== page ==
Mass vaccination mission creep, no rigorous vaccine safety monitoring, counter-terrorism units deployed to crush scientific and social media dissent, major restrictions pursued for political reasons without evidence, expert advisers ignored – just some of the revelations made by Isabel Oakeshott in the Spectator this week. Fresh from co-authoring Matt Hancock’s pandemic diaries, the lockdown-sceptical journalist has written down the “key lessons” she took away from the very revealing writing process she undertook with a man whose approach to the pandemic she vehemently opposes. Here’s an extended excerpt:
The crusade to vaccinate the entire population against a disease with a low mortality rate among all but the very elderly is one of the most extraordinary cases of mission creep in political history. On January 3rd 2021, Hancock told the Spectator that once priority groups had been jabbed (13 million doses) then “Cry freedom”. Instead, the Government proceeded to attempt to vaccinate everyone, including children, and there was no freedom for another seven months. Sadly, we now know some young people died as a result of adverse reactions to a jab they never needed. Meanwhile experts have linked this month’s deadly outbreak of Strep A in young children to the weakening of their immune systems because they were prevented from socialising. Who knows what other long-term health consequences of the policy may emerge?
Why did the goalposts move so far off the pitch? I believe multiple driving forces combined almost accidentally to create a policy which was never subjected to rigorous cost-benefit analysis. Operating in classic Whitehall-style silos, key individuals and agencies – the JCVI, Sage, the MHRA – did their particular jobs, advising on narrow and very specific safety and regulatory issues. At no point did they all come together, along with ministers and, crucially, medical and scientific experts with differing views on the merits of whole-population vaccination, for a serious debate about whether such an approach was desirable or wise.
The apparent absence of any such discussion at the top of Government is quite remarkable. The Treasury raised the occasional eyebrow at costs, but if a single cabinet minister challenged the policy on any other grounds, I’ve seen no evidence of it…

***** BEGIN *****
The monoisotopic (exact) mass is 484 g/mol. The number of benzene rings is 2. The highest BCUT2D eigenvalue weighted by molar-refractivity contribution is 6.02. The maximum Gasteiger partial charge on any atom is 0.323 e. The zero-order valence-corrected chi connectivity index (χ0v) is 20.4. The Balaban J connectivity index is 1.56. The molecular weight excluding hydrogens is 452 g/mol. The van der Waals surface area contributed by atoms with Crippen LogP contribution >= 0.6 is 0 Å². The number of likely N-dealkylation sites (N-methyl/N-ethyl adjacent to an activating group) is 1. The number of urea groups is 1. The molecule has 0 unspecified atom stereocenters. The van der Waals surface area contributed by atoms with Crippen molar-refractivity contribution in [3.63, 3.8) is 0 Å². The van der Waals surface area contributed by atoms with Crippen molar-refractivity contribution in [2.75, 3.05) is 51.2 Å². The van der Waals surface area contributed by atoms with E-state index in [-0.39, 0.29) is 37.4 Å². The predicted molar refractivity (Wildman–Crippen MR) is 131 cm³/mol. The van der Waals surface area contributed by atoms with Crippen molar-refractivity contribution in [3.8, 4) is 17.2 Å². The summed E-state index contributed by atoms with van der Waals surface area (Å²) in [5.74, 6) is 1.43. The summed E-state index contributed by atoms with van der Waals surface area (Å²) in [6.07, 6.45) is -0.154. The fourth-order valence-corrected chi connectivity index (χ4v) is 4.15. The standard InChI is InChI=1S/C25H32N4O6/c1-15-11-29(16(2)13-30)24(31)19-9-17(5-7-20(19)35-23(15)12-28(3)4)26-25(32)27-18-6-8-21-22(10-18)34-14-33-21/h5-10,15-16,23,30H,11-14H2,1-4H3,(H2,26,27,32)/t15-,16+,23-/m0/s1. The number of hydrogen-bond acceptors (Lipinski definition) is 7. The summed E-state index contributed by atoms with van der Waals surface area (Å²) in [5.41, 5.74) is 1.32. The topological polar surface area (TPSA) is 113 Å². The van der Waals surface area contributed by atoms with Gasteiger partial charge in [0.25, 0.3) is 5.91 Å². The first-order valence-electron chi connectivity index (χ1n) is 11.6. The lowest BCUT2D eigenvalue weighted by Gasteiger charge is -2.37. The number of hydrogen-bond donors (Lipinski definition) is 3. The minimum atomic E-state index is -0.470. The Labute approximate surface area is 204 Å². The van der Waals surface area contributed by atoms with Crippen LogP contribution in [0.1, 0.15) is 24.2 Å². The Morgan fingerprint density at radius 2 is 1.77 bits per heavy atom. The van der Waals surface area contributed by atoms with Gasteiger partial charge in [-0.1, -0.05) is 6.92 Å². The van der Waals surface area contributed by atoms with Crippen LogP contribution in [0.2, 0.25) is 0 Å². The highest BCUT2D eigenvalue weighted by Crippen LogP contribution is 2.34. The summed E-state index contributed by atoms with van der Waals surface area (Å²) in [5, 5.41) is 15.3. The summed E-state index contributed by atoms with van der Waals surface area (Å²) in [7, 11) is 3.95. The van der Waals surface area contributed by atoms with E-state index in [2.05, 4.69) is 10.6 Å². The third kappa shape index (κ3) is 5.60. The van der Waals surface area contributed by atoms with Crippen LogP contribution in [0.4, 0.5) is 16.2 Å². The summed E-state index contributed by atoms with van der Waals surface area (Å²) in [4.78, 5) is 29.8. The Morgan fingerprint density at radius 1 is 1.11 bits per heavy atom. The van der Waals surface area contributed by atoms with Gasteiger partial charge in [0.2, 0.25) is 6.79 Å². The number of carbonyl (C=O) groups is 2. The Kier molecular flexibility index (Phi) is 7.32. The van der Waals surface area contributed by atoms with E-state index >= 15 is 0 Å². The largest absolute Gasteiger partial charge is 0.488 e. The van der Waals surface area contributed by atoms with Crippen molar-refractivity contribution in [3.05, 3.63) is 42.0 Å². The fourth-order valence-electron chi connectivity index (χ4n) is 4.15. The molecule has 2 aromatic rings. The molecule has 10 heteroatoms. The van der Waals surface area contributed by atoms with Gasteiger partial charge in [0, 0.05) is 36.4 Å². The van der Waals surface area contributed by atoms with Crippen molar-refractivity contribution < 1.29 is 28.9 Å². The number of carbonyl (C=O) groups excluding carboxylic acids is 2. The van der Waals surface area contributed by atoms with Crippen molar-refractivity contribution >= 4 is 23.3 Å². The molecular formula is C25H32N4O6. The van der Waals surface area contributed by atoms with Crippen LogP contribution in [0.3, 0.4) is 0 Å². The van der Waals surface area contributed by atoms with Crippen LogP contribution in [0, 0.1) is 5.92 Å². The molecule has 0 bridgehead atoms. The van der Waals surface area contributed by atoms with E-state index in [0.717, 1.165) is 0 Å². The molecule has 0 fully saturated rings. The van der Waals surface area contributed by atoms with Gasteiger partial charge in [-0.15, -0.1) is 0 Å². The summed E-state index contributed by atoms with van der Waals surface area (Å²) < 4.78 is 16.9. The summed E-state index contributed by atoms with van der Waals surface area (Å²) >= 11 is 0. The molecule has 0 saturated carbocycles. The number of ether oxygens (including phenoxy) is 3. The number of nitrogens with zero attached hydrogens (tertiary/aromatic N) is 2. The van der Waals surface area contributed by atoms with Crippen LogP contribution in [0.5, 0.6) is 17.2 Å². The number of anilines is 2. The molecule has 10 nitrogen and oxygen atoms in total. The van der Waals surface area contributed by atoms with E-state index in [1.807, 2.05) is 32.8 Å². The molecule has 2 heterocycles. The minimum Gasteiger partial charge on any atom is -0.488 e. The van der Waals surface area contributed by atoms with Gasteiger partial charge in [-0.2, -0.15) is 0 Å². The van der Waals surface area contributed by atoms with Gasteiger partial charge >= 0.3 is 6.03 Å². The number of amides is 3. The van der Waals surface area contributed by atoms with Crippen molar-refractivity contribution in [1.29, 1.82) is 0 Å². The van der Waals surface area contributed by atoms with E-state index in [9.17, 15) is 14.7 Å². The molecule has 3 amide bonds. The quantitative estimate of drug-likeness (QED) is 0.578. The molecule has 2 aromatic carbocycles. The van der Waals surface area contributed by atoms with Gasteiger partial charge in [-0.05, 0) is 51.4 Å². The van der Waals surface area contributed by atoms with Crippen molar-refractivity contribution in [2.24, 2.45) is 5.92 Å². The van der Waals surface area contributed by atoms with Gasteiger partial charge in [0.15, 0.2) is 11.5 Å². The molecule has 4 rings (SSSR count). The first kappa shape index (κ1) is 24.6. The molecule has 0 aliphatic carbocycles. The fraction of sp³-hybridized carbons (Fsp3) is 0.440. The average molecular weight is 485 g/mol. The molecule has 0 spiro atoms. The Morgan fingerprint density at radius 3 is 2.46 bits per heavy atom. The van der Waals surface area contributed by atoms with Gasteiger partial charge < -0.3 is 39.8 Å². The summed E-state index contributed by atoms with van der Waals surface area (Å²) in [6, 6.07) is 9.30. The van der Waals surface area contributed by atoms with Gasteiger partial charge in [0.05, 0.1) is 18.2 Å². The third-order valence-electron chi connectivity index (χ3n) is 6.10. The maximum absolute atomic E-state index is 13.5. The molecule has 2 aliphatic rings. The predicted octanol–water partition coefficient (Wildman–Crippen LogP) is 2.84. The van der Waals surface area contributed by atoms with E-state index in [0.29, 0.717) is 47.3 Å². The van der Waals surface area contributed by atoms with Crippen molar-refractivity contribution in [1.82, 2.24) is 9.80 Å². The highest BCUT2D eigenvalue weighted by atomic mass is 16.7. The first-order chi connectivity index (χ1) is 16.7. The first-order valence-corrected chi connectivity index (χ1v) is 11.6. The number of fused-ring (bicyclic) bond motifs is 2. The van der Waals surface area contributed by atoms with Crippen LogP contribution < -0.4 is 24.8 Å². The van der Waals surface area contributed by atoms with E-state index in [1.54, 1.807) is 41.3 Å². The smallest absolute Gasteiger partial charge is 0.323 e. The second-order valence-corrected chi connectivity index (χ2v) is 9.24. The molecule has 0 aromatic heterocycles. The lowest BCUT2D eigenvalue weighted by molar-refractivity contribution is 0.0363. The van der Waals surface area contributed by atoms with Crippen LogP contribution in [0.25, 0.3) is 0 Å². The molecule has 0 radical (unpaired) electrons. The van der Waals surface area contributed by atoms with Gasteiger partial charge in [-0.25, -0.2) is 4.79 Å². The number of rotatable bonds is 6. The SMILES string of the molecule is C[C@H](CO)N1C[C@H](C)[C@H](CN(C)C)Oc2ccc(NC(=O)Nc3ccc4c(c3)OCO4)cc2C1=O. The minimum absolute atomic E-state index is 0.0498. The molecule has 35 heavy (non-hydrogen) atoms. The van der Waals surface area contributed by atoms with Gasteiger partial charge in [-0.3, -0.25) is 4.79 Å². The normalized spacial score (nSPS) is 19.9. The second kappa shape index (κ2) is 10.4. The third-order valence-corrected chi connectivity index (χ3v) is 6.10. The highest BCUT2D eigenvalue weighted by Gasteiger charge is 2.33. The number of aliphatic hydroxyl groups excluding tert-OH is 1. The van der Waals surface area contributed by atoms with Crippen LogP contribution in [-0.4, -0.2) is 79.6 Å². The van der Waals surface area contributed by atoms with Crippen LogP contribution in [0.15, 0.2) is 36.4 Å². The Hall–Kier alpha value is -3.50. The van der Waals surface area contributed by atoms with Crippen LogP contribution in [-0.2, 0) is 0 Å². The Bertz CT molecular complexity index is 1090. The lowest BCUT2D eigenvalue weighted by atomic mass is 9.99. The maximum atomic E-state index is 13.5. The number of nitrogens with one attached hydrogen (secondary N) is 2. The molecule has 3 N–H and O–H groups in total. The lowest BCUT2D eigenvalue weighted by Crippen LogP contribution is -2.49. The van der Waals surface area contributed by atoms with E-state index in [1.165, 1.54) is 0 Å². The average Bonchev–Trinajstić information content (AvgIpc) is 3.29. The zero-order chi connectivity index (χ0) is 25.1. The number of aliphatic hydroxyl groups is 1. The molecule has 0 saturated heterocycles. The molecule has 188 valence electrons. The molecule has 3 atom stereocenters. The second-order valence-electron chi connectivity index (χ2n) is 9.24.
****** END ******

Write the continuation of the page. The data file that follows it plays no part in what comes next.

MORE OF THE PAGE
Hancock is adamant that he never cut corners on safety, though the tone of his internal communications suggest that in his hurtling rush to win the global race for a vaccine, he personally would have been willing to take bigger risks. I believe he would have justified any casualties as sacrifices necessary for the greater good. Fortunately (in my view) his enthusiasm was constrained by medical and scientific advisers, and by the Covid vaccine tsar Kate Bingham, who was so alarmed by his haste that at one point she warned him that he might ‘kill people’. She never thought it was necessary to jab everyone and repeatedly sought to prevent Hancock from over-ordering. Once he had far more than was needed for the initial target group of elderly and clinically vulnerable patients, he seems to have felt compelled to use it. Setting ever more ambitious vaccination rollout targets was a useful political device, creating an easily understood schedule for easing lockdown and allowing the government to play for time amid the threat of new variants. The strategy gave the Conservatives a big bounce in the polls, which only encouraged the party leadership to go further.
Given the unprecedented speed at which the vaccine was developed, the Government might have been expected to be extra careful about recording and analysing any reported side-effects. While there was much anxiety about potential adverse reactions during clinical trials, once it passed regulatory hurdles, ministers seemed to stop worrying. In early January 2021, Hancock casually asked Chris Whitty “where we are up to on the system for monitoring events after rollout”.
“I was told that we were doing it, but I worry that the details will be shonky,” he told Whitty, sounding as if it was all a bit of an afterthought.
Not exactly reassuringly, Whitty replied that the system was “reasonable” but needed to get better. This exchange, which Hancock didn’t consider to be of any significance, is likely to be seized on by those with concerns about vaccine safety.
One of the most striking themes to emerge from internal communications is the scale of concern about Scotland. “WE MUST NOT LET THE SCOTS HAVE THEIR OWN VACCINE PASSPORTS. STOP THIS MADNESS NOW,” Boris Johnson implored, in one of his most agitated messages with Hancock…